FIG. 7 is a schematic cross sectional representation of a fourth illustrative embodiment of the present invention for the magneto-optical recording medium (disk). The disk was formed in the procedures described below. A substrate 1 having guide grooves (not shown) thereon had a first inorganic compound layer 2 of silicon nitride formed to 550 Angstrom thick by the sputtering technique. Sputtering conditions were that a sputtering gas of Ar and N2 of ratio of 90 to 10 was sputtered to target of Si, a sputtering gas pressure was 1 10-2 Torr, and an rf power was 300/3" dia. In turn, a first magneto-optical recording layer 3-1 was formed by the binary sputtering technique. Targets used were Pt and Co. Power densities were 300 W/3" dia for Pt and 150 W/3" dia for Co. During sputtering, the substrate was revolved at 50rpm. The resultant layer thicknesses of Pt and Co were 20 and 5 Angstrom, respectively. The whole magneto-optical recording layer was controlled to 150Angstrom thick.

FIG. 8 shows dependencies of coersive force and perpendicular magnetic energy on thickness ratio of the alternately laminated multi-layer structure of Pt and Co which were 10 to 5 Angstrom, 15 to 5 Angstrom, 20 to 5 Angstrom, and 25 to 5 Angstrom for the whole layer thickness of 150 Angstrom. As seen in the figure, both the coersive force and perpendicular energy were maximum at the Pt/Co ratio of 20 to 5 Angstrom. The perpendicular anisotropy appeared between 10 to 5Angstrom to 25 to 5 Angstrom. At the ratios of 5 to 5Angstrom and 30 to 5 Angstrom, the perpendicular anisotropy was too little to increase the apparent perpendicular magnetic energy of the whole layer even with use of exchange bond force.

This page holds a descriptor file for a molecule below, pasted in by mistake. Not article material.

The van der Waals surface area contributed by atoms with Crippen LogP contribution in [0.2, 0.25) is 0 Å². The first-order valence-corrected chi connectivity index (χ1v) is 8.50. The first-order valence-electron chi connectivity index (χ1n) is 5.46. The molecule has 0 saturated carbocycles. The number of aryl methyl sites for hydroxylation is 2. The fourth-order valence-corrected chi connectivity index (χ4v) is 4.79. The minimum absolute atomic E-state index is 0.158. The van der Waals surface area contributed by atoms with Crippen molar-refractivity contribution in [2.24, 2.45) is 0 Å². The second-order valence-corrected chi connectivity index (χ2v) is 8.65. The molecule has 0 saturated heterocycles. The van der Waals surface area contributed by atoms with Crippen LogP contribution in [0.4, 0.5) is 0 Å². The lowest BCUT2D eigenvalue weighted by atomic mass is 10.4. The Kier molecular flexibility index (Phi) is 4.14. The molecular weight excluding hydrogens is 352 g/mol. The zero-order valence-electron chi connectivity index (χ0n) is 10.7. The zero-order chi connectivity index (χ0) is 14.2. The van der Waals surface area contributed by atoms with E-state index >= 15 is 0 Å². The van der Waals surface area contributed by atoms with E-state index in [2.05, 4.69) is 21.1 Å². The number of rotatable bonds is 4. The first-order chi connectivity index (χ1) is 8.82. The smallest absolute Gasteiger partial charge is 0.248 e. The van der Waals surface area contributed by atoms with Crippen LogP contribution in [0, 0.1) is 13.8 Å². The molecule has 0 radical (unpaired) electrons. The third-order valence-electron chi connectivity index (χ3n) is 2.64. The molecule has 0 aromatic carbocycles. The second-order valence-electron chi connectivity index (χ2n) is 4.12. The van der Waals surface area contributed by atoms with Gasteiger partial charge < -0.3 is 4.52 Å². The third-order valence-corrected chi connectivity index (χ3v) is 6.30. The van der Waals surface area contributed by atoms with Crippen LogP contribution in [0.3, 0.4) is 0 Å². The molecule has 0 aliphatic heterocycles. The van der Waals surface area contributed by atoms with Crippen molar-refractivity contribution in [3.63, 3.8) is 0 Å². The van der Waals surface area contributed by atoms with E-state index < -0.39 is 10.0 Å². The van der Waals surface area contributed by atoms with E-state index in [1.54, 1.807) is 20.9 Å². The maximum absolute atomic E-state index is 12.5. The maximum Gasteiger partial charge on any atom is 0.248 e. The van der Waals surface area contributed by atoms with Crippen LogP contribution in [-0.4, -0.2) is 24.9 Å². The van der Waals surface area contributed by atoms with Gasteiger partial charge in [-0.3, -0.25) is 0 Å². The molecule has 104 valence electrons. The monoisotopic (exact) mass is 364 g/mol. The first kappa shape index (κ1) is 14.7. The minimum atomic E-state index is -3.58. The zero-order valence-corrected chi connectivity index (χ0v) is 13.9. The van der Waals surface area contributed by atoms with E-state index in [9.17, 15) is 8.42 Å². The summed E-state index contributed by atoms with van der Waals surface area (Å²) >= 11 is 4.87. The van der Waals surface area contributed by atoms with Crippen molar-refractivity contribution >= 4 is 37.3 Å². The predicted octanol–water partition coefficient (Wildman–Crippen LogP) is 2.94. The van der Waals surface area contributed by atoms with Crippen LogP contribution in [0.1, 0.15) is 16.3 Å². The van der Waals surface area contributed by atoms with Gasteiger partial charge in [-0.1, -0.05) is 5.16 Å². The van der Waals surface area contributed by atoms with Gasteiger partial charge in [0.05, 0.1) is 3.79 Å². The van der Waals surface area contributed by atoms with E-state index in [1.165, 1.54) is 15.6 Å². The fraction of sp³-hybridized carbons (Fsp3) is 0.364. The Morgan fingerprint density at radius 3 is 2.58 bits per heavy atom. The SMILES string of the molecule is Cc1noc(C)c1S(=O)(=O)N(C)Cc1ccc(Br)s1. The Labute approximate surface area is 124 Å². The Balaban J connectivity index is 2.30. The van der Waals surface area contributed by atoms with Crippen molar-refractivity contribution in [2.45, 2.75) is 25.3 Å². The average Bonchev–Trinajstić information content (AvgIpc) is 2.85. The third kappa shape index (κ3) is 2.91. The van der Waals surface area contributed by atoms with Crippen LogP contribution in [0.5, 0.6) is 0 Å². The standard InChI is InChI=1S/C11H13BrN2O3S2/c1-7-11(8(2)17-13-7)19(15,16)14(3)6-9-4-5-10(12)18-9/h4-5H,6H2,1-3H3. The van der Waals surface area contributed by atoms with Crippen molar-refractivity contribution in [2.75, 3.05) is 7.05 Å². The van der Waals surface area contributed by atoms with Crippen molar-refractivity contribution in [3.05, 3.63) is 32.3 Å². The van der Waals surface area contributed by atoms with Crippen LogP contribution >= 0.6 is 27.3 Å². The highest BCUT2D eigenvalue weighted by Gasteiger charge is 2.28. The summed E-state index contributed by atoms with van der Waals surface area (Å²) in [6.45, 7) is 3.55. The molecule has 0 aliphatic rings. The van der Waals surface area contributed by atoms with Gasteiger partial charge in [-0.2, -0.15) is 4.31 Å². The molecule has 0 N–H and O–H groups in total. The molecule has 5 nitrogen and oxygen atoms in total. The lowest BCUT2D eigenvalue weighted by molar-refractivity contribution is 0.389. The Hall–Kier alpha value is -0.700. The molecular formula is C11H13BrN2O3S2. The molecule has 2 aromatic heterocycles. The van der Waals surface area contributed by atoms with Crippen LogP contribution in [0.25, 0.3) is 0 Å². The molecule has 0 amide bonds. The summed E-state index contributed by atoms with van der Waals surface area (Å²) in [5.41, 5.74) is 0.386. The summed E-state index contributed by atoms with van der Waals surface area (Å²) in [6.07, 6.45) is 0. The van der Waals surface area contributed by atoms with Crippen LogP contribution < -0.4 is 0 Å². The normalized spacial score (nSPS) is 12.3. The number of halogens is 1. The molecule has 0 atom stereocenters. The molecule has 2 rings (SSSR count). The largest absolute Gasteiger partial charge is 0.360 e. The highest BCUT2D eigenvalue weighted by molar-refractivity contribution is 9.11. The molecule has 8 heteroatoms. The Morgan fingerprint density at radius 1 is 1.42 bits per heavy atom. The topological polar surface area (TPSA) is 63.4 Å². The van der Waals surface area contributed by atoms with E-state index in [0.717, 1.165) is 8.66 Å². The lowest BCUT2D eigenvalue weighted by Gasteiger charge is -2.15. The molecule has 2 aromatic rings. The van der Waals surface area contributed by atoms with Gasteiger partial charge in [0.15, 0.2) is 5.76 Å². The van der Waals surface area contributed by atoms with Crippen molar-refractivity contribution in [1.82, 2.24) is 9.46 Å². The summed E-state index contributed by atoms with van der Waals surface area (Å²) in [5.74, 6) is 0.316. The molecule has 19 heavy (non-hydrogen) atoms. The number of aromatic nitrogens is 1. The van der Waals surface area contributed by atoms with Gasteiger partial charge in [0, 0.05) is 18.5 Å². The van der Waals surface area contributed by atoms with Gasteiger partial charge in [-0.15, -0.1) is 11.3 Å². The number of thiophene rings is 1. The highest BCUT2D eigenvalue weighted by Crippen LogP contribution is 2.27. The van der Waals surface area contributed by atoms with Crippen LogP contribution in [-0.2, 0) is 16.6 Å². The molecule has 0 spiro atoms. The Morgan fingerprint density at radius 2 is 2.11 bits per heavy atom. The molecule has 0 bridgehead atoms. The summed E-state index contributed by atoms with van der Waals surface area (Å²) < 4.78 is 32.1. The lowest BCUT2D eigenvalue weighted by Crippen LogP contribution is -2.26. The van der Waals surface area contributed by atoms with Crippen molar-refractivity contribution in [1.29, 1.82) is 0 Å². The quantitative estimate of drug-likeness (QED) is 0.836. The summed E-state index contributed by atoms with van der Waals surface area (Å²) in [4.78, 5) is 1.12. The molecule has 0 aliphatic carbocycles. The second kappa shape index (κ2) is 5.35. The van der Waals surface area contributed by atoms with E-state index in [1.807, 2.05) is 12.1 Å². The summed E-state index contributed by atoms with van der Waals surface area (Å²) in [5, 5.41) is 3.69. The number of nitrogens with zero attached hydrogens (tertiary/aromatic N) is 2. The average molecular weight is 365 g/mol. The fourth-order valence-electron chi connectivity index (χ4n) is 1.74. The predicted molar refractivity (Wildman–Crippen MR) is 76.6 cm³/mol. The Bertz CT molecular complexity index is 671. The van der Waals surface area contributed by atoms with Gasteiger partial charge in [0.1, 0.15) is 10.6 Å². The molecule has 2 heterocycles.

In turn, a second magneto-optical recording layer 3-2 was formed of Tb25.5 Fe56.5 Co15 Nb3 to a thickness of 150Angstrom by the sputtering technique. As sputtering conditions, Ar was used as sputtering gas, and TbFeCoNb alloy was as target. A sputtering gas pressure was 5 10-2 Torr, and an rf power was 200W/3" dia. Magnetic characteristics of the first magneto-optical recording layer 3-1 and the second magneto-optical recording layer 3-2 are tabulated below.

______________________________________    First magneto-optical                 Second magneto-optical    recording layer 3-1                 recording layer 3-2______________________________________Saturated  300 emu/cc     150 emu/ccmagnetizationCoersive force      1 KOe          10 KOePerpendicular      7  104 erg/cc                     8  105 erg/ccmagnetic energy______________________________________